The new direction that Lakatos referenced has been clear in the past year or two. Formlabs is, notably, no longer focused solely on SLA, but has expanded to tackle desktop selective laser sintering (SLS). Known for producing detailed, functional parts, SLS was previously only available in the form of industrial equipment that sold for over $100,000. Recently, however, several manufacturers have looked to reduce the price of these systems significantly. Formlabs is the most recent entrant with its Fuse 1 3D printer.

Lakatos hinted that the Fuse 1 isn’t the end of Formlabs’ new product releases: “Some of our priorities include expansion into more product lines, as well as introducing professional 3D printing into more verticals and markets all over the world. Overall, we’re continuing to build the biggest ecosystem of accessible, industrial 3D printing technologies. We started with our signature Form 2 3D printers, which are now the top-selling stereolithography 3D printers in the market,” Lakatos said. “Last year, [we] announced our first benchtop SLS 3D printers called the Fuse 1, as well as our fully automated 3D printing platform called the Form Cell. We’re constantly adding new resins as well. We most recently announced two new materials: Ceramic and Castable Wax. Overall, what this means is that we will have even more R&D going into existing and new areas of hardware, software and materials for a wide array of industries.”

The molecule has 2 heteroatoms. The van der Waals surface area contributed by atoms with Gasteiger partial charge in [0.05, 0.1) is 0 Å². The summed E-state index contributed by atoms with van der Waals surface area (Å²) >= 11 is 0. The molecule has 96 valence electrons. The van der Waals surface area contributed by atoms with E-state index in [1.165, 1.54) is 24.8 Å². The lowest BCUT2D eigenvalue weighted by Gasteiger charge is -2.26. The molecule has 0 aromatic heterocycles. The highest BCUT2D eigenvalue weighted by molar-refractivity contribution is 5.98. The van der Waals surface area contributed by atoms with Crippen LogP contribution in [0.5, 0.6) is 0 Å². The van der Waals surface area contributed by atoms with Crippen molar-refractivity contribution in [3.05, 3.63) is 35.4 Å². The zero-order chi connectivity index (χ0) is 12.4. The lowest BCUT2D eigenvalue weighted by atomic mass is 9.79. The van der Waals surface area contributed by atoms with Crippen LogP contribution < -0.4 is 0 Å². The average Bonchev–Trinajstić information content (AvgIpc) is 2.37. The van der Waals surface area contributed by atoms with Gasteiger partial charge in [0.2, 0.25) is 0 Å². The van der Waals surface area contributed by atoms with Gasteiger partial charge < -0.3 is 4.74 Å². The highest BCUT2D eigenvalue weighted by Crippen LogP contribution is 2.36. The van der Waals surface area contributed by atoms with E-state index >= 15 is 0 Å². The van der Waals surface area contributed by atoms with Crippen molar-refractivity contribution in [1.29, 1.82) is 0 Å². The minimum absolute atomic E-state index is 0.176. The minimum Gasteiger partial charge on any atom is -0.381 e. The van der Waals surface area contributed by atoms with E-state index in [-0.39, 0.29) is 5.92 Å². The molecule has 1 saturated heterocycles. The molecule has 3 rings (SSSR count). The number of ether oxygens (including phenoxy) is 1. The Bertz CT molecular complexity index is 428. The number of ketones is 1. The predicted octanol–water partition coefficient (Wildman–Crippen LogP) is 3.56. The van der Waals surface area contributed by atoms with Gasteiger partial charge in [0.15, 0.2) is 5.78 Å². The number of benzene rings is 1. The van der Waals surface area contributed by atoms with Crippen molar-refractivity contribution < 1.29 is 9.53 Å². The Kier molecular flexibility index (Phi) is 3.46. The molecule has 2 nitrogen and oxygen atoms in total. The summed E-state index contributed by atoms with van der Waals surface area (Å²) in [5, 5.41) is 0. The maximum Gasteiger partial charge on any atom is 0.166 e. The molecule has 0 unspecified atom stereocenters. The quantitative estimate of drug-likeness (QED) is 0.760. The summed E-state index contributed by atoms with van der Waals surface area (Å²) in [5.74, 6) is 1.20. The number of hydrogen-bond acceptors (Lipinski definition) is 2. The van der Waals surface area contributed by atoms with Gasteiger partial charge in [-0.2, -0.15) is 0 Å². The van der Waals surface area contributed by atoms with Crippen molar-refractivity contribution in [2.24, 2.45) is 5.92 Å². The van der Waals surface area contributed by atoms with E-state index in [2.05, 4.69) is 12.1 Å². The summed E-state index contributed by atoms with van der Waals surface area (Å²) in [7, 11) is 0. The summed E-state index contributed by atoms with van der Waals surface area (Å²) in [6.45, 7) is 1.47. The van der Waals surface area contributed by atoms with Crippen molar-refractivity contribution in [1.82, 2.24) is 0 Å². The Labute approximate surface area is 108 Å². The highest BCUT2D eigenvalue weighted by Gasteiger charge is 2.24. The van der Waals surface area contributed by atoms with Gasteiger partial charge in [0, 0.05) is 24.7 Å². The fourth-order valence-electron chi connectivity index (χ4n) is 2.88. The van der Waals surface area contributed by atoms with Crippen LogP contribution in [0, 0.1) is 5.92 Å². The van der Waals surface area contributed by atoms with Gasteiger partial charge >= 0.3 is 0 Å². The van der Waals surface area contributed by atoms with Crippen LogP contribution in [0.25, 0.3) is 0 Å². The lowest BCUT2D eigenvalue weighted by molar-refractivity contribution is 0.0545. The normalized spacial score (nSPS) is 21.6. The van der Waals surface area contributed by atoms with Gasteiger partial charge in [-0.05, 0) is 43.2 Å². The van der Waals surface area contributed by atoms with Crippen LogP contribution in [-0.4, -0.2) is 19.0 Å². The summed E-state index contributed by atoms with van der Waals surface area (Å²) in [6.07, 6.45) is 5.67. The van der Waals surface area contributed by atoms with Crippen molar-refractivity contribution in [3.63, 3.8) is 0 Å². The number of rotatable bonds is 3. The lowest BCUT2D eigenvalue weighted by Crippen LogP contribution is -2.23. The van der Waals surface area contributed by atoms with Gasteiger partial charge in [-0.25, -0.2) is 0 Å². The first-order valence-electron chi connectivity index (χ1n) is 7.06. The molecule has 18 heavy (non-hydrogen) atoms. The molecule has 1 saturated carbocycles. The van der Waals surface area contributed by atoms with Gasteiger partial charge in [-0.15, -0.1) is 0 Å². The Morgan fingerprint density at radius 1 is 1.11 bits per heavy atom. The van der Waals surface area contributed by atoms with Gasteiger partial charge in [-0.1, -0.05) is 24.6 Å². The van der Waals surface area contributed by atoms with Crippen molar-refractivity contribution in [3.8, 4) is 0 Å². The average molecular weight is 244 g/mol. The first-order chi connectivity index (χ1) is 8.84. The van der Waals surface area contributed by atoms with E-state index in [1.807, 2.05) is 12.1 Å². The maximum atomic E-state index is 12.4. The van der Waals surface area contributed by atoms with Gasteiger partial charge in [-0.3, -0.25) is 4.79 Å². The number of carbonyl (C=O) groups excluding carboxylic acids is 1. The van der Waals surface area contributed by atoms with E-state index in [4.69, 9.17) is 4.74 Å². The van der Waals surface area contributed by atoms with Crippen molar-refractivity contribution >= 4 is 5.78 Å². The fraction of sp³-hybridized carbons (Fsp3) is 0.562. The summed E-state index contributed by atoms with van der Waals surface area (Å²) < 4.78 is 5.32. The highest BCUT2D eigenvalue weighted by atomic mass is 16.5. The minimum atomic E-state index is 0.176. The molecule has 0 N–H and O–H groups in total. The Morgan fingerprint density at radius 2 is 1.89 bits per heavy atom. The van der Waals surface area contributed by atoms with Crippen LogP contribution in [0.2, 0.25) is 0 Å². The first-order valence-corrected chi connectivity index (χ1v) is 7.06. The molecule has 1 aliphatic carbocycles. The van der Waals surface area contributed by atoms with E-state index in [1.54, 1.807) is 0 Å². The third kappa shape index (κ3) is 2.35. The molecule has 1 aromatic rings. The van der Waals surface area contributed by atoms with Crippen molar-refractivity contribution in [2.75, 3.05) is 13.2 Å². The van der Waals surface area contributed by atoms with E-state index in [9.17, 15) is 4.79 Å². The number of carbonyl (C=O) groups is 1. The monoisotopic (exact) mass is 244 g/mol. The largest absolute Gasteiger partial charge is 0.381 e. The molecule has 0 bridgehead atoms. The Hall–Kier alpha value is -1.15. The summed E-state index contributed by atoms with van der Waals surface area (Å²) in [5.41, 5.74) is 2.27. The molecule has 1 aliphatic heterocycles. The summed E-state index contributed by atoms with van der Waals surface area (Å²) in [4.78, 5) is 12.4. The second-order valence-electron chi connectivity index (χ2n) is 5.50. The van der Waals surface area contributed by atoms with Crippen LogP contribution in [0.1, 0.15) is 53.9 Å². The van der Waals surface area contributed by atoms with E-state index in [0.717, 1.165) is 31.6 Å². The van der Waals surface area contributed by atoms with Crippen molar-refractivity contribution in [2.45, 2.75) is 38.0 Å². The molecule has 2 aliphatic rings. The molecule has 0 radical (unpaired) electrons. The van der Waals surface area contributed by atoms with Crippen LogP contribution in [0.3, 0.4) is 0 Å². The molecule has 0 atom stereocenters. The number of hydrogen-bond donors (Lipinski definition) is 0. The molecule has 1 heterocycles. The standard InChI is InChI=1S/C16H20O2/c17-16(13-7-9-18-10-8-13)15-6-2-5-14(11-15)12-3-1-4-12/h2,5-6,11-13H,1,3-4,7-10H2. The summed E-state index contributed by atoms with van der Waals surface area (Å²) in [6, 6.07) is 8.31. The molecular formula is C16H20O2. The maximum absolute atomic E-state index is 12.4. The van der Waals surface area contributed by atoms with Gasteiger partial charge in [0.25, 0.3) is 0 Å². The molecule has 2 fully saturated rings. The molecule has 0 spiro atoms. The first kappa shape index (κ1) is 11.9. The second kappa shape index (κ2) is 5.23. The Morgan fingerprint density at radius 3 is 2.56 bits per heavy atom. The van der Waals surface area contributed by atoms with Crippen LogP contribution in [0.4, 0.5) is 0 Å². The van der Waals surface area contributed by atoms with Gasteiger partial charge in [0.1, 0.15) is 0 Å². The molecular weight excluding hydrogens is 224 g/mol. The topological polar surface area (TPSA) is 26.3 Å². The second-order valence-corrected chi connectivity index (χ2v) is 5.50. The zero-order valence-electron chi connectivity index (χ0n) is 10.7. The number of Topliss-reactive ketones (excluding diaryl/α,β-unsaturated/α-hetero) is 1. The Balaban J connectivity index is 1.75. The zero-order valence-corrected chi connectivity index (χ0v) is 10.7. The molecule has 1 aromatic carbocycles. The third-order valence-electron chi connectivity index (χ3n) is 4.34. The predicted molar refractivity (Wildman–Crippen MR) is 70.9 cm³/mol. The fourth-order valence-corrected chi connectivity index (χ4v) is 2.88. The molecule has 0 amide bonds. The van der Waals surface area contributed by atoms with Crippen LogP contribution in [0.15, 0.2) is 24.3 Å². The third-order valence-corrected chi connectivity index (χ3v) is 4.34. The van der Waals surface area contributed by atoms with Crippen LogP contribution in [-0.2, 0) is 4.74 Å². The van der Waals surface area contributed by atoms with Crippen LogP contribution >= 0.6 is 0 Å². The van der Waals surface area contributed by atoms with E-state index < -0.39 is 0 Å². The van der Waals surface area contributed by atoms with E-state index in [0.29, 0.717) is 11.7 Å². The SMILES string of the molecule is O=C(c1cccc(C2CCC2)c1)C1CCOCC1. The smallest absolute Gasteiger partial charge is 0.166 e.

Parts printed with Formlabs’ experimental Color Kit. (Image courtesy of Formlabs.)
Parts printed with Formlabs’ experimental Color Kit. (Image courtesy of Formlabs.)

What may be most interesting about Lakatos’s comments is his reference to more product lines. As the company grows, this may mean larger SLA or SLS systems, which could allow the company to needle further into the professional market. It could also mean more affordable versions of existing industrial technologies, such as digital light projection (DLP), continuous DLP (currently offered by Carbon, 3D Systems and EnvisionTEC), or even some form of low-cost metal 3D printing.